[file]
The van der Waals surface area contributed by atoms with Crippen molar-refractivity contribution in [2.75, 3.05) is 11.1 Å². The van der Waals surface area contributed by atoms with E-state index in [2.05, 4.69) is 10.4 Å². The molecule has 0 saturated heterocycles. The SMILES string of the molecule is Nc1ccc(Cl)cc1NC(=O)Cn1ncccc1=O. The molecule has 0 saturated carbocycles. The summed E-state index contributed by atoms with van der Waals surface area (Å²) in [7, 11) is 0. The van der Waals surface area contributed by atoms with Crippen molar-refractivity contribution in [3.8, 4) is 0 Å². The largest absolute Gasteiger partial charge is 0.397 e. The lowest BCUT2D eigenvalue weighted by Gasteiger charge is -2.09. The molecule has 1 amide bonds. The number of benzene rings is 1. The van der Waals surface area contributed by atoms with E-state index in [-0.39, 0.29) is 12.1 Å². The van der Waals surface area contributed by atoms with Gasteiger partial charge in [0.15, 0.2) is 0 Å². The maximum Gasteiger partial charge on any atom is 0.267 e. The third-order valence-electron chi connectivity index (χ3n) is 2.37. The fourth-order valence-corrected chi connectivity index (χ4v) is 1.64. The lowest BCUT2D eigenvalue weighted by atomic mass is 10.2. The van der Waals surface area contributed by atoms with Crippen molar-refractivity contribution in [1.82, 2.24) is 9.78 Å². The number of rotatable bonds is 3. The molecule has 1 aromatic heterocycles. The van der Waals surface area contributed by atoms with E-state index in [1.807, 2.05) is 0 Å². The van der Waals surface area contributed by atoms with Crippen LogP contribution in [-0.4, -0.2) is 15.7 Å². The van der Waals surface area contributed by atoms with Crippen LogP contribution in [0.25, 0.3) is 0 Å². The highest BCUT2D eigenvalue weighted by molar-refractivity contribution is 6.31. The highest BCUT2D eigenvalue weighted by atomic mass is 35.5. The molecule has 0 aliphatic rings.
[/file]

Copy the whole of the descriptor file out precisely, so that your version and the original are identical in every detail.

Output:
The van der Waals surface area contributed by atoms with Crippen molar-refractivity contribution in [2.75, 3.05) is 11.1 Å². The van der Waals surface area contributed by atoms with E-state index in [2.05, 4.69) is 10.4 Å². The molecule has 0 saturated heterocycles. The SMILES string of the molecule is Nc1ccc(Cl)cc1NC(=O)Cn1ncccc1=O. The molecule has 0 saturated carbocycles. The summed E-state index contributed by atoms with van der Waals surface area (Å²) in [7, 11) is 0. The van der Waals surface area contributed by atoms with Crippen molar-refractivity contribution in [3.8, 4) is 0 Å². The largest absolute Gasteiger partial charge is 0.397 e. The lowest BCUT2D eigenvalue weighted by Gasteiger charge is -2.09. The molecule has 1 amide bonds. The number of benzene rings is 1. The van der Waals surface area contributed by atoms with E-state index in [-0.39, 0.29) is 12.1 Å². The van der Waals surface area contributed by atoms with Gasteiger partial charge in [0.15, 0.2) is 0 Å². The maximum Gasteiger partial charge on any atom is 0.267 e. The third-order valence-electron chi connectivity index (χ3n) is 2.37. The fourth-order valence-corrected chi connectivity index (χ4v) is 1.64. The lowest BCUT2D eigenvalue weighted by atomic mass is 10.2. The van der Waals surface area contributed by atoms with Crippen molar-refractivity contribution in [1.82, 2.24) is 9.78 Å². The number of rotatable bonds is 3. The molecule has 1 aromatic heterocycles. The van der Waals surface area contributed by atoms with E-state index in [1.807, 2.05) is 0 Å². The van der Waals surface area contributed by atoms with Crippen LogP contribution in [-0.4, -0.2) is 15.7 Å². The van der Waals surface area contributed by atoms with Crippen LogP contribution in [0.25, 0.3) is 0 Å². The highest BCUT2D eigenvalue weighted by molar-refractivity contribution is 6.31. The highest BCUT2D eigenvalue weighted by atomic mass is 35.5. The molecule has 0 aliphatic rings.